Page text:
America at higher blackout risk as EPA aims to shut down more power plants, despite grid assessment

Less than a month after the EPA announced rules that will likely shut down coal plants and prevent more gas plants from being built, a new reliability assessment shows heightened risk of blackouts this summer across large portions of the U.S.

Published: May 19, 2024 9:57pm

As summer rolls in with warmer temperatures, large portions of the U.S. are at a higher risk of blackouts, a new report warns. 

The North American Electric Reliability Corporation (NERC), a nonprofit grid watchdog, released its latest summer reliability assessment Wednesday, and it shows what past seasonal and long-term assessments have shown — America’s grid operates on the thin margins of reliability. Anytime inclement weather hits — heat waves or cold snaps — increased demand on the grid puts large parts of the U.S. at risk of blackouts. 

From the Midwest, New England, to California and Louisiana, according to the assessment, the risk of blackouts during heat waves this summer is rising. The risk of emergency conditions in Texas, according to the assessment, will hit 18% this summer, and the risk of rolling blackouts is 14.6%. 

There are a number of factors, according to NERC, contributing to the lack of adequate electricity supply under periods of high demand. This includes the retirement of coal-fired generators, which removes on-demand electricity resources from the grid. A lot of capacity has been replaced by reliable natural gas-fired power plants, but during cold weather, natural gas gets diverted to heat for homes, which leaves less for generating commercial electricity. Lastly, increased reliance on intermittent wind and solar, which depending on weather conditions, may not be available when demand is high. 

The problem is likely to get a lot worse. Last month, the Environmental Protection Agency released rules requiring coal plants to retrofit for carbon capture and storage (CCS) or retire. Since the upgrades are very expensive, most will retire. New natural gas plants will also have to add CCS under the rules, which will discourage investment in the expensive projects. While existing gas plants are exempt, they may be targeted later. 

Energy analysts Isaac Orr and Mitch Rollin, who publish their analyses on their “Energy Bad Boys” Substack, explain in “EPA’s Green Leap Forward” that the agency doesn't conduct operational reliability studies as part of its rulemaking. Instead, it relies on what’s called resource adequacy, which the EPA has stated isn’t sufficient analysis to ensure enough electricity during peak demand periods.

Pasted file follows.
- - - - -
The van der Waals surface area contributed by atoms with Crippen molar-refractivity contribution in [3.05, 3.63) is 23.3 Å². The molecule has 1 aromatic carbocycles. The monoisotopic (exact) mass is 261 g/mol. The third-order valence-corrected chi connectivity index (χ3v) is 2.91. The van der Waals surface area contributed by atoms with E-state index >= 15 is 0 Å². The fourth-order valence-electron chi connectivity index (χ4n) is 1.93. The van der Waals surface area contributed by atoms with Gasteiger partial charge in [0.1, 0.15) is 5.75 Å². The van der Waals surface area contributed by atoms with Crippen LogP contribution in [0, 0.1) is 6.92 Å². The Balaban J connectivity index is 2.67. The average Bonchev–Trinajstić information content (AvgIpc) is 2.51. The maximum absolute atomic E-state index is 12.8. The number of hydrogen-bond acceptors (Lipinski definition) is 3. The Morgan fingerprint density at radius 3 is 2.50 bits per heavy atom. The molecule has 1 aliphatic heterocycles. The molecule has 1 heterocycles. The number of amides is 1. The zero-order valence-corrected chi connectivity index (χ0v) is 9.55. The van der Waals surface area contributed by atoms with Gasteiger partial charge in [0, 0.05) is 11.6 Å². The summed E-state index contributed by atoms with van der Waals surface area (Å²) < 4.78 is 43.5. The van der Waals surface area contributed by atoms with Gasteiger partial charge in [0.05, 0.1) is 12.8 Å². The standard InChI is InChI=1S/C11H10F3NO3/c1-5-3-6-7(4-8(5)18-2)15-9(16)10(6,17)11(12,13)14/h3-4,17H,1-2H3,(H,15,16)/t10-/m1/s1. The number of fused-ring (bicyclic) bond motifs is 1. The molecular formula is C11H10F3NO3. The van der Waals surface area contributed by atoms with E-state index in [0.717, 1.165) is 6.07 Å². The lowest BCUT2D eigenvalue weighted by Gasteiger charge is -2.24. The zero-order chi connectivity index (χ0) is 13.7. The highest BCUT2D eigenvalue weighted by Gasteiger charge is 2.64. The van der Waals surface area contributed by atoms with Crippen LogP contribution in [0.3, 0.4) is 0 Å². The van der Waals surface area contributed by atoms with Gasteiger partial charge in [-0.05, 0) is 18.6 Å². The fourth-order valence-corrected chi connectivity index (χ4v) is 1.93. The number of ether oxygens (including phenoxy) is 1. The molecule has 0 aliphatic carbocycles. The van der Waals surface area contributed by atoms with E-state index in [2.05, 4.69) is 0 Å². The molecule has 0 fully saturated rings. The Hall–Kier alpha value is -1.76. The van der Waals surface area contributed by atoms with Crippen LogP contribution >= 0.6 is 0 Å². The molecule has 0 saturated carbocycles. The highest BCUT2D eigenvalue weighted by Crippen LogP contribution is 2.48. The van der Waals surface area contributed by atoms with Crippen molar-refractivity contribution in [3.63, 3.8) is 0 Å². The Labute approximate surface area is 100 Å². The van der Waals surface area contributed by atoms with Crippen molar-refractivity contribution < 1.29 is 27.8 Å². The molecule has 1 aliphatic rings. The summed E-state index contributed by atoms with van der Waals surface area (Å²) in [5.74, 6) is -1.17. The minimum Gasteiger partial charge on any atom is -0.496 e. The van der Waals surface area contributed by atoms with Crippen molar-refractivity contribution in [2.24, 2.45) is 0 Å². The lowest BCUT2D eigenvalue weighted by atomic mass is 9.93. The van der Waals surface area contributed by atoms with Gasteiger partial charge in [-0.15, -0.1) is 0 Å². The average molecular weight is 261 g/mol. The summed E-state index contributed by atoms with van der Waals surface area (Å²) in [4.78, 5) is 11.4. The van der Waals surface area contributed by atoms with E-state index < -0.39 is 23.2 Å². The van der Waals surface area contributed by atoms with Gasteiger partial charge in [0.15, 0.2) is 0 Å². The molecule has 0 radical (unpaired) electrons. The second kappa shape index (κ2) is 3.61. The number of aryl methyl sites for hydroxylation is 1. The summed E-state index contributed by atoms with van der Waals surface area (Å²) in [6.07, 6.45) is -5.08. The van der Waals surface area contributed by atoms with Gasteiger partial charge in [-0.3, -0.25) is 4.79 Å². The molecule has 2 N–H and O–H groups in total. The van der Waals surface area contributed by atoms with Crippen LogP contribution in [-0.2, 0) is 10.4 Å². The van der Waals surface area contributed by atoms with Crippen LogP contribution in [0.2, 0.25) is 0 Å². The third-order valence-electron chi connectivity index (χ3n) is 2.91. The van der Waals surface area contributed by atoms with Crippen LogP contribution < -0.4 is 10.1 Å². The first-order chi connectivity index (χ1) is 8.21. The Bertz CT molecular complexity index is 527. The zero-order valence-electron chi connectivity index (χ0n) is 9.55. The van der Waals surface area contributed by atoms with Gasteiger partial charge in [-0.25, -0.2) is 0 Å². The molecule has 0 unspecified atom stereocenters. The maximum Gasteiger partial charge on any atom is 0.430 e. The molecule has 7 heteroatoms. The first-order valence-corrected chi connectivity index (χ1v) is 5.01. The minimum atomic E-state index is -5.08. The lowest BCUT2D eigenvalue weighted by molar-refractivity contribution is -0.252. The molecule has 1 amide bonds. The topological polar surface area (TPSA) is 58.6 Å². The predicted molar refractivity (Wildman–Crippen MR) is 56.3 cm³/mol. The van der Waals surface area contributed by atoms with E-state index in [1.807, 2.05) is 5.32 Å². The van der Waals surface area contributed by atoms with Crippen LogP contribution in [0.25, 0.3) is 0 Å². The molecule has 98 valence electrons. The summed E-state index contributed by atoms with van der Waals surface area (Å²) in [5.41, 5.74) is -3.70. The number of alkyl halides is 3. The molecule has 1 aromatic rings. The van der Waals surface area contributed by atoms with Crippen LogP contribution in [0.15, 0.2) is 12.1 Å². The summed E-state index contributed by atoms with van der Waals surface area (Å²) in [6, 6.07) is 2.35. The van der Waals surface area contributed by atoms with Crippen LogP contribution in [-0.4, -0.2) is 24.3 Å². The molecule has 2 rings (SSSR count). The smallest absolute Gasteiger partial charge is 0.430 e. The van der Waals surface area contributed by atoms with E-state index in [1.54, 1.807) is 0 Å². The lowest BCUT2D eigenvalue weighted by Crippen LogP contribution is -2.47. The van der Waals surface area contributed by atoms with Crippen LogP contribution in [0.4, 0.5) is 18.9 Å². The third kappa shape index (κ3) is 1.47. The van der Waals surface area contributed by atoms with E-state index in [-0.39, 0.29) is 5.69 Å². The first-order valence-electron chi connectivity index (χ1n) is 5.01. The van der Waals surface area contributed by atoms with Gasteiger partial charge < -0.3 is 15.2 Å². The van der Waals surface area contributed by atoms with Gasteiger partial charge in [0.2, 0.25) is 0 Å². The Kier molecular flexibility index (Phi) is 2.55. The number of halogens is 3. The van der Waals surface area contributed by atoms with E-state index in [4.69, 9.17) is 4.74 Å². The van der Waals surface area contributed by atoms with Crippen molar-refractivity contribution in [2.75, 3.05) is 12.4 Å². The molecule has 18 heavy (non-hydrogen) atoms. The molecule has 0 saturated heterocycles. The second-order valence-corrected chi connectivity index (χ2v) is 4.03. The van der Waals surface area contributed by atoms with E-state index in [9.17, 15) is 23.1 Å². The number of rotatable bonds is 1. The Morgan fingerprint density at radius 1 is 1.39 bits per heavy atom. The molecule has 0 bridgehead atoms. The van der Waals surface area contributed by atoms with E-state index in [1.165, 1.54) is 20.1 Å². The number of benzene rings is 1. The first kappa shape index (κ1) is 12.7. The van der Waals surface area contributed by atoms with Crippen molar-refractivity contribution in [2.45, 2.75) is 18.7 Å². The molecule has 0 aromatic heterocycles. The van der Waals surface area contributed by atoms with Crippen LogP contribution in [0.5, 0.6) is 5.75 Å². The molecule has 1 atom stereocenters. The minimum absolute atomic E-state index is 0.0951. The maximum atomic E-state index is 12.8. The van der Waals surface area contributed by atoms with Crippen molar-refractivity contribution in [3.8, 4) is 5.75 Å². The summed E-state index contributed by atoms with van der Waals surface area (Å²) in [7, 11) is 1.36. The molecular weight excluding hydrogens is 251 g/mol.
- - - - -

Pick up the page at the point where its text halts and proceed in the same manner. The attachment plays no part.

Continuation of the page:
In determining resource adequacy, the agency looks at generators’ capacity factors, which are the number of gigawatts or megawatts that various sources are expected to provide under normal operating conditions. However, as the EPA shuts down on-demand power sources, then much of that capacity is made up of wind and solar power, which may or may not be available at any given time, such as during a heat wave or cold snap. 

Unlawful, unrealistic and unachievable 

The rule has electrical cooperatives and utilities sounding alarm bells. Not only are the rules expected to undermine the grid’s ability to meet current demand, the demand for electricity is expected to rise as a result of data centers, manufacturing facilities, electric vehicles, and electrification of home appliances. 

The National Rural Electric Cooperative Association, which represents nearly 900 nonprofit rural electric cooperatives and public power districts, called the rules “unlawful, unrealistic and unachievable.” 

Duke Energy, which serves 8.4 million customers in the Carolinas,Tennessee, Florida, Indiana, Kentucky and Ohio, told Fox News that the rules will limit the utility’s ability to serve future demand as new manufacturing and data facilities are built in the areas. 

"The final rule presents significant challenges to customer reliability and affordability, as well as limits the potential of our ability to be a global leader in chips, artificial intelligence and advanced manufacturing," Kaitlin Krishner, Duke Energy spokesperson, told Fox. 

PJM, which serves 14 states in the east-central U.S., also warned of increasing problems as loads on the grid rise. 

“The EPA has not sufficiently reconciled its compliance dates with the need for generation to meet dramatically increasing load demands on the system,” the utility said in a statement

Admitted impact

Despite the protestations of those who place "climate change" above all other considerations, even the Department of Homeland Security (DHS) has admitted the dangerous and disruptive effect a grid failure may have.